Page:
My gut feeling is that the hybrid electric vehicles sold previously and up to now will be like the dial up modems from the 1990s, and there will be a hydrogen based answer. Hydrogen is more likely for airliners...

Interesting times but in the long term, the love affair with the car will be over if public transport can rise to the challenge.

If it can't, it'll be business as usual but with expensive road pricing...
 

DeadStick

Cross Country Pilot
#4
Petrol and derv prices will be artificially raised by governments with increased Taxes in the run up to electrification to make the change more attractive.
(They will have to do this as otherwise fossil fuel prices are set to plummet)

Running a private vehicle will I believe become a greater luxury than at present.
Mostly a good thing but with Some negative societal outcomes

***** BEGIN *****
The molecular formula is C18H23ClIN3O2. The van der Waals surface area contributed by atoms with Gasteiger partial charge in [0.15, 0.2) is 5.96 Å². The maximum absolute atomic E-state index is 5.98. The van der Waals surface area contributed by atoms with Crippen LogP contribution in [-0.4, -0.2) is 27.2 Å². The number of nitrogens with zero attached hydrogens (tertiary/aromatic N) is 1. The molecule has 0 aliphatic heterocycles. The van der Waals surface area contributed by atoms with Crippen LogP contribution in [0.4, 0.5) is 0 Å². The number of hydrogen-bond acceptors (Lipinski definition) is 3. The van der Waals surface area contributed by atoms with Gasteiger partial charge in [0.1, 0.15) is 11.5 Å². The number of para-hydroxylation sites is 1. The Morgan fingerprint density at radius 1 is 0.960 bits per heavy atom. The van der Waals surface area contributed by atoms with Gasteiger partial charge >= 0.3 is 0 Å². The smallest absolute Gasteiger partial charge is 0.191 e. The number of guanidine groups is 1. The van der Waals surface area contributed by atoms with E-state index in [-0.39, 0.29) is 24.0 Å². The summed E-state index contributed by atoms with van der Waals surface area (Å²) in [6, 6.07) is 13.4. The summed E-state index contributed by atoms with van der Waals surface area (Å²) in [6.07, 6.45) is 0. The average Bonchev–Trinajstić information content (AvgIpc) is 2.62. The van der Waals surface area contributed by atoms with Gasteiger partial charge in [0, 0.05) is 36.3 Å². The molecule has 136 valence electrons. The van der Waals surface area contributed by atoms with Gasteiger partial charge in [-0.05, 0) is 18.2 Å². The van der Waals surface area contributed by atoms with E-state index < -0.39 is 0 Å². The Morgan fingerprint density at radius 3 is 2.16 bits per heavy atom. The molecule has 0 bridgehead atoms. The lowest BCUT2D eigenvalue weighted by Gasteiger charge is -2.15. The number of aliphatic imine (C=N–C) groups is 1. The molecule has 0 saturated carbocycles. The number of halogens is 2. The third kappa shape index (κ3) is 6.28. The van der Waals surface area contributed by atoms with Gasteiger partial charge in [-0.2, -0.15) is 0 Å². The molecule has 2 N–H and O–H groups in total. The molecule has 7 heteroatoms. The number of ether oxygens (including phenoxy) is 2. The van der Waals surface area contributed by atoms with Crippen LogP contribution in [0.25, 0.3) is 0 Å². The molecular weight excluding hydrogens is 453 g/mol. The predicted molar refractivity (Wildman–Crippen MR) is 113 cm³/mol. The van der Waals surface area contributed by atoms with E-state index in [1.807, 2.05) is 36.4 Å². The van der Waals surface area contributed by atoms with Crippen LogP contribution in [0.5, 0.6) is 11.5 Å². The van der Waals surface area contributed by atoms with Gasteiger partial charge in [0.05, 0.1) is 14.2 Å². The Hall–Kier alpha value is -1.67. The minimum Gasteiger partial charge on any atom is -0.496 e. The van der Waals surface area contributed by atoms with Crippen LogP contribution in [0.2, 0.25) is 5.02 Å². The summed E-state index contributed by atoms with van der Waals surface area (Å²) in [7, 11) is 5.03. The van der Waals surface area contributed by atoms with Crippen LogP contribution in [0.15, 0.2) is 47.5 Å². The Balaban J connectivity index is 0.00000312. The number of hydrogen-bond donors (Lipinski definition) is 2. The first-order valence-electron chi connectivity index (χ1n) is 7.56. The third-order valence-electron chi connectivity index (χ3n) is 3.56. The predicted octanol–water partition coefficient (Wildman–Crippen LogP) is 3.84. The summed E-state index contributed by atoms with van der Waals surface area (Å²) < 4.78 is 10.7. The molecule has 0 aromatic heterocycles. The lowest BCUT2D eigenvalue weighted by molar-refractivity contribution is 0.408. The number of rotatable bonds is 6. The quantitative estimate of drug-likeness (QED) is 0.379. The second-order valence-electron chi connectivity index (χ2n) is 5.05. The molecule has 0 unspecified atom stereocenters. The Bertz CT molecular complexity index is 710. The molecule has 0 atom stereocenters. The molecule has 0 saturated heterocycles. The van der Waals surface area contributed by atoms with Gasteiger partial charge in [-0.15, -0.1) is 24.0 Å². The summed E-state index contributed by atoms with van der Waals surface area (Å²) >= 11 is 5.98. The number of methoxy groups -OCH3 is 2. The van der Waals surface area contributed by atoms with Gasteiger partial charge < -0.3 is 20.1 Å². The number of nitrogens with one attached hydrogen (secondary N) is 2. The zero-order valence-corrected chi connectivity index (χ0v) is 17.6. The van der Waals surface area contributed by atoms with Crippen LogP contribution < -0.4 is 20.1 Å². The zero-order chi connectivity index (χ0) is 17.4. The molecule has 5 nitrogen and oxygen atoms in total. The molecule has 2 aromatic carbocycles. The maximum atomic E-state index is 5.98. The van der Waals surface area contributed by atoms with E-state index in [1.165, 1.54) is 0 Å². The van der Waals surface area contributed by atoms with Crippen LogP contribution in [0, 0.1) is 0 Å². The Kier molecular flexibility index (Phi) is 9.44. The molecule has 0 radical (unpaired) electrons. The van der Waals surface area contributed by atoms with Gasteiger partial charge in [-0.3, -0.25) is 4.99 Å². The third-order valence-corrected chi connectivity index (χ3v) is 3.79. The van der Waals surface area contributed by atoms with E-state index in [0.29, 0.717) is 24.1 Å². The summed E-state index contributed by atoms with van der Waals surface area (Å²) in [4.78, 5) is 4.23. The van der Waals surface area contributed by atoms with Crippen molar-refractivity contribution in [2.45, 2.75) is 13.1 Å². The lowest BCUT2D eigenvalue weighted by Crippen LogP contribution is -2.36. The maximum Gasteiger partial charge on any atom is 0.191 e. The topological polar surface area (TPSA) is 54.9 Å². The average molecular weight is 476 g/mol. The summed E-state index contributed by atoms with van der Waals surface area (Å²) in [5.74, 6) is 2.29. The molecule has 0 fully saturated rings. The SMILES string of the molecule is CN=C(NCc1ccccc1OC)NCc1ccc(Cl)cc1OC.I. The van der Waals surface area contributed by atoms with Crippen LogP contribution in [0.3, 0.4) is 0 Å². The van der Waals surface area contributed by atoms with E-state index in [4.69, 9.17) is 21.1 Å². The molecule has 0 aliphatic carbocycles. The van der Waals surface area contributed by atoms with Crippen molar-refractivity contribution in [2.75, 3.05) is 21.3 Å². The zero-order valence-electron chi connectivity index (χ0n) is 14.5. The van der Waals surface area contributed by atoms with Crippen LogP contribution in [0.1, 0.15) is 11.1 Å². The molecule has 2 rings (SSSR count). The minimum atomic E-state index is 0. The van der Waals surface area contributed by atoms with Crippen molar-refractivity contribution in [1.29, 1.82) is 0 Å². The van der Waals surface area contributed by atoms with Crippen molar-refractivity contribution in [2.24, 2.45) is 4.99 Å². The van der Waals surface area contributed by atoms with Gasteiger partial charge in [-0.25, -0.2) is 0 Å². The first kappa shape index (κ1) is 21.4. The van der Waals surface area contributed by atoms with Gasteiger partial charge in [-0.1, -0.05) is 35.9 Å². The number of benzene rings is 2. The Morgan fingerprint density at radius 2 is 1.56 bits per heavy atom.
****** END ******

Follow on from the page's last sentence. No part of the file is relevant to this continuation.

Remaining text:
Vincent

Administrator
Staff member
#5
The grid will be able to cope if everyone switches. They have already confirmed it in an episode of fully charged.

Tesla will get the full self driving sorted within the next few years which will make “transport as a service” a reality. When you can get a “robot taxi” for £0.20 per mile, why would you bother to own a car? It’s all about data, and they are collecting way more than anybody else.

As for actual EV’s. All I can say is that my wife’s Nissan Leaf is brilliant. Absolutely no service required. With one pedal driving, you don’t even need to touch the brakes.

As for running costs, she used to spend £80.00 per month in fuel for her Vauxhall Moka and now charges at work once a week for £0.00. My neighbors have one too, and they charge it on sunshine! Definitely the future for us fortunate enough to be able to charge at home.
 

randombloke

Cross Country Pilot
#6
The grid will be able to cope if everyone switches. They have already confirmed it in an episode of fully charged.